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Posted: Sun Dec 14, 2014 11:45 pm
by Perry Lassiter
I'm in the middle of a British mystery, and a lot of the action takes place in a pub. The writer keeps saying the bartender fills the tankard or whatever from "the optic." In context the optic appears to be the handle or lever on the spigot that you press or pull to fill the glass. I can find no record of this use in any of the several dictionaries I use. Can anyone help? Is this a British isage?

Re: Optic

Posted: Mon Dec 15, 2014 7:22 am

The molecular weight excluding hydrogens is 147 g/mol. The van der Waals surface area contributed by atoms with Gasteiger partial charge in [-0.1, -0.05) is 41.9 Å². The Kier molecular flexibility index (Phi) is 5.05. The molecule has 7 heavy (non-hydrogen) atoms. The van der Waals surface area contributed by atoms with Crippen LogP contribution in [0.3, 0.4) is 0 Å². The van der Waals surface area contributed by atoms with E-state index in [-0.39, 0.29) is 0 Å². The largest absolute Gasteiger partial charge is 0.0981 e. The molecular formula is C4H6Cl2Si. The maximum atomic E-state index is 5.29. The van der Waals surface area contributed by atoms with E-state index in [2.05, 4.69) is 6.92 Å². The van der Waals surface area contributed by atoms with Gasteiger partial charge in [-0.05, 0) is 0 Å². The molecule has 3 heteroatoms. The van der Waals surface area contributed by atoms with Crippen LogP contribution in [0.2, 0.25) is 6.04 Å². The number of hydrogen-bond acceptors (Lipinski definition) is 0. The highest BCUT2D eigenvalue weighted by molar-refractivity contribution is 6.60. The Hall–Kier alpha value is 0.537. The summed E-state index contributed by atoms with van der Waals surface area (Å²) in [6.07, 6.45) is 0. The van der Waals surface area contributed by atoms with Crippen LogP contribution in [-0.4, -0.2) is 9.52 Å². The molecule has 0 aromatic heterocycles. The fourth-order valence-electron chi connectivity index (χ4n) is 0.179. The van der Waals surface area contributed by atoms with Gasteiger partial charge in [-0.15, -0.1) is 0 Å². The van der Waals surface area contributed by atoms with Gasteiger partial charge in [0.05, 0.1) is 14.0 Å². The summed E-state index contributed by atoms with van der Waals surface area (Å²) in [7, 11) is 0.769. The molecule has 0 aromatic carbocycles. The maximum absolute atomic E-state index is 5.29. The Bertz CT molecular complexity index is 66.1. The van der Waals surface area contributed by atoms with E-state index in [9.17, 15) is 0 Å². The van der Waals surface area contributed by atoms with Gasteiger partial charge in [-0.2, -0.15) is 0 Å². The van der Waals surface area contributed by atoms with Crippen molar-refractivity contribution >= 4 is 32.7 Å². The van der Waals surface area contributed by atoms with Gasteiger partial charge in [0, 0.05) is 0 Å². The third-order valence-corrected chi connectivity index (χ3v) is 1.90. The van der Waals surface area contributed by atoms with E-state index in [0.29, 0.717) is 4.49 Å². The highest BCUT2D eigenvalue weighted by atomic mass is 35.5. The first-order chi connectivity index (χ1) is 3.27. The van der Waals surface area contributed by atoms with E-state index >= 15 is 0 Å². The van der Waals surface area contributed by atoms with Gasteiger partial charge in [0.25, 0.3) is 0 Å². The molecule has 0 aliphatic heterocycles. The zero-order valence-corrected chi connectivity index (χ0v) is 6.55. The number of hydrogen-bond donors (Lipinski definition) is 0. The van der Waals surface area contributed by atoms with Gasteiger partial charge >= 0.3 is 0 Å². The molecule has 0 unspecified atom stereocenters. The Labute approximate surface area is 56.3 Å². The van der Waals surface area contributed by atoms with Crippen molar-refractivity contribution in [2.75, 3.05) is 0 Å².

by Slava
As it's meant for shot drinks, I'm not sure how it would work for draft items, but here's what I got from
(Brit) trademark a device attached to an inverted bottle for dispensing measured quantities of liquid, such as whisky, gin, etc.

Perhaps our cisatlantic co-Agorans can be of more help.

Re: Optic

Posted: Mon Dec 15, 2014 8:31 am
by call_copse
I'm not sure about filling a tankard, it's generally for liquor, a device for rapidly measuring a set amount, often 35ml or 25ml, attached to an inverted bottle.


I guess the optic bit comes from the visual of observing the chamber filling up with liquid, the customer can see they are not being short changed. Are these called something else stateside?